The first known occurrence of the American Woodcock (Philohela minor
) in Berrien County, Michigan, in spring 2008 was a bird reported by Dick Schinkel (via the Berrien Birding Club listserv) that was heard peenting
briefly behind his house at 8:15 pm on Sunday,
March 10, saw temperatures warm into the mid 40's, melting most of the snow that had remained in open areas. Prompted by Dick's report, Marj and I took a late-evening crepuscular walk down the top of the earthen dam (and abandoned right-of-way of the New York Central Lines) that forms Crescent Lake. We left the house at 8 pm, by which time temperatures were hovering around 32 degrees. The clear skies gave us nice views of a smiling crescent moon and stars, but the hoped-for woodcock and owls did not materialize in the half-hour we spent outside.
March 11, was uncomfortably cold with a stiff, raw wind blowing, affording little likelihood of hearing woodcocks or owls.
March 12, was warm (with temperatures hovering around 40 degrees at 8 pm) and calm. A perfect evening for listening for night birds. This night, we decided to carry folding lawn chairs a couple of hundred yards to a shrubby area on the edge of a swamp that I thought had much potential for woodcocks. We enjoyed the calls of late-departing Canada Geese and Ring-billed Gulls as they flew over in the fading light, and marvelled at the silhouettes of the scraggly and misshapen branches of scraggly shrubs against the dark-blue night sky, but we again struck out on hearing woodcocks. Chilled, we walked back to the house at 8:30 pm.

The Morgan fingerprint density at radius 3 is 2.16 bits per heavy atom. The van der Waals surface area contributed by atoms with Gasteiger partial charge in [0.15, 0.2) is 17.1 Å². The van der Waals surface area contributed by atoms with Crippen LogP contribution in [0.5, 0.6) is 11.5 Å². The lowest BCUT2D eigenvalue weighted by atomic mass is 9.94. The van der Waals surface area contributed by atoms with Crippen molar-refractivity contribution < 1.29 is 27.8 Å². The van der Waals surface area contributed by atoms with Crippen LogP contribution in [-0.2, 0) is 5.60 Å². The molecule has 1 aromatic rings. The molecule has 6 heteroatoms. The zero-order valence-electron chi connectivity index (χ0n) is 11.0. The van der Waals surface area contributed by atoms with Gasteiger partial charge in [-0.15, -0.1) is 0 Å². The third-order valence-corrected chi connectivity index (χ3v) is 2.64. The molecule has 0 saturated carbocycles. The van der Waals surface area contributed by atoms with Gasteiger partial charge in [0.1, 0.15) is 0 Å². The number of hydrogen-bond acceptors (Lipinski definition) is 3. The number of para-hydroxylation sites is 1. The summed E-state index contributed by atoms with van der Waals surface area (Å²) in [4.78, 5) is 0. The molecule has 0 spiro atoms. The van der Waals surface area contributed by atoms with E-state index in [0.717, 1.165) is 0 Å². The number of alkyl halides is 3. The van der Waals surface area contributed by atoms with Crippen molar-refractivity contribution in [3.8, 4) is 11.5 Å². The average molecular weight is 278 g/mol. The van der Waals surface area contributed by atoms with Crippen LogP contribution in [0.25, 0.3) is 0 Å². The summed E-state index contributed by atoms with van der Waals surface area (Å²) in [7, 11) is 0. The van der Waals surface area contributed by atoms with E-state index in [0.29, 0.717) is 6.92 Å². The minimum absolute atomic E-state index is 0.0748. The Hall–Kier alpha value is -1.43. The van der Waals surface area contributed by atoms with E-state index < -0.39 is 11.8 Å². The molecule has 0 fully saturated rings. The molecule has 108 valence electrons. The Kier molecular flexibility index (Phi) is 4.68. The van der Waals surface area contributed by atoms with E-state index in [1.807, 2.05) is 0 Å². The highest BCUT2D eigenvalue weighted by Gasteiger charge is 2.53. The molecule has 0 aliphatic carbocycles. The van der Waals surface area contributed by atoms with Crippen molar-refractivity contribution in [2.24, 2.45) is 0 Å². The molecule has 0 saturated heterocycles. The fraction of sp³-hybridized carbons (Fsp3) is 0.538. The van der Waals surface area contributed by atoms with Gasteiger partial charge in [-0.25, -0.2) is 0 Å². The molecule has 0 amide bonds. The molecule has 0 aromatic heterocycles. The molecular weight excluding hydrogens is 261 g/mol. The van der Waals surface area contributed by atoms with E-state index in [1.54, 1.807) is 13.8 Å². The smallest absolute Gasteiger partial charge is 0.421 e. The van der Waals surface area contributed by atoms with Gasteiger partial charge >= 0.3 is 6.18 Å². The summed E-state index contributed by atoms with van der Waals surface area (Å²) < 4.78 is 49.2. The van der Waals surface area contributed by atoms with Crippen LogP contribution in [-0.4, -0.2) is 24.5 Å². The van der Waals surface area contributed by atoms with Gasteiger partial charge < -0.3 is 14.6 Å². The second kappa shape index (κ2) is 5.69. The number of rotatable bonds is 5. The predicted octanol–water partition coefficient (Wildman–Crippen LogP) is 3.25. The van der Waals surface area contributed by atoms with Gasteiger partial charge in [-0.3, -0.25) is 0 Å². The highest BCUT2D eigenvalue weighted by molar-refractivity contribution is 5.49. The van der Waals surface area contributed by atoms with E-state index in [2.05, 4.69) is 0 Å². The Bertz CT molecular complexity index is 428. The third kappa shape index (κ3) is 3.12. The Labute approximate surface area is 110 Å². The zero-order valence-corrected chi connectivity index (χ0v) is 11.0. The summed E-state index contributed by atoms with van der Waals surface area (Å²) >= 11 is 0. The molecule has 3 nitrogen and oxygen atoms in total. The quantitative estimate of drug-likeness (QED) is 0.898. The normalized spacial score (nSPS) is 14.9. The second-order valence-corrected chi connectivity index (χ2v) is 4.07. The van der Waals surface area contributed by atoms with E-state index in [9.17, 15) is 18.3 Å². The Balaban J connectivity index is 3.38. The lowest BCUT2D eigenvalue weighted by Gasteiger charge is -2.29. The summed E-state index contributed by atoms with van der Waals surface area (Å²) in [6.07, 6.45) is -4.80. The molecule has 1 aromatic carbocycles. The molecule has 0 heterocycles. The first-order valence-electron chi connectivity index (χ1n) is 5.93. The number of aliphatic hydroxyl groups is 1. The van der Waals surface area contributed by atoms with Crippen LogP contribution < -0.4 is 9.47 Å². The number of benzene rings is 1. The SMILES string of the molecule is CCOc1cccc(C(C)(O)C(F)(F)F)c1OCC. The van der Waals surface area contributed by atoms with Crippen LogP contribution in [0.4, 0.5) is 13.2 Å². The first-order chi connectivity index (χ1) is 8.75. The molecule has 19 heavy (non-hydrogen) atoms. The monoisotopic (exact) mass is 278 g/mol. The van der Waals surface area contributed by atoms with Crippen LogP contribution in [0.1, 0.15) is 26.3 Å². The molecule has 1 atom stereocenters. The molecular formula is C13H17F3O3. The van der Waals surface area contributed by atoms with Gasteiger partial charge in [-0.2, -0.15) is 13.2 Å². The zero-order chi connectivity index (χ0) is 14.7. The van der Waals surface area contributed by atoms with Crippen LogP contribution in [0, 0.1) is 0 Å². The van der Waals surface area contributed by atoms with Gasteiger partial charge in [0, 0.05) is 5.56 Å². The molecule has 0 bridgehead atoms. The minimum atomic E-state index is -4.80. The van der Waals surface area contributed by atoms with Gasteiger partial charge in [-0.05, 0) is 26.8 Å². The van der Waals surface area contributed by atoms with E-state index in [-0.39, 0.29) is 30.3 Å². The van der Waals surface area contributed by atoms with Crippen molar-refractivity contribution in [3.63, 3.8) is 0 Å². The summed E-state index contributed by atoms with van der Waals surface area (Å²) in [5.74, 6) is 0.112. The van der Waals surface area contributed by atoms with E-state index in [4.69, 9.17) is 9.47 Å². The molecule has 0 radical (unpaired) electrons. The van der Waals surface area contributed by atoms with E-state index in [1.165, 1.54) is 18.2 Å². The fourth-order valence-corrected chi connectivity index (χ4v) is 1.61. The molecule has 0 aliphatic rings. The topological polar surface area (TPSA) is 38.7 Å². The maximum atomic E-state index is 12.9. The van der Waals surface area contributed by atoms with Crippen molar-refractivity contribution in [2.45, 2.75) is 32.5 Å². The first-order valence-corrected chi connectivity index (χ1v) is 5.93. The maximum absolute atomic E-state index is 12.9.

March 13 was perfect, with an 8 pm temperature of about 50 degrees and virtually no wind. After two strikeouts, I decided to listen for woodcocks this evening from the comfort of our own deck. Eureka! At about 8:10 pm, I heard a woodcock peenting
in a brushy area not too far behind the barn. I quietly walked to the far corner of the barn. From that vantage point, I could also faintly hear the winnowing
sound made by air rushing through the bird's feathers as it tumbled slowly back to the ground after reaching the apex of it's flight display. The bird continued peenting
until about 8:25 pm. How cool to hear a displaying woodcock from the convenience of our own deck!Addendum
: It appears that the early switch to Daylight Savings Time, in concert with unseasonably warm and sunny weather, lured me into thinking that we had jumped ahead to April!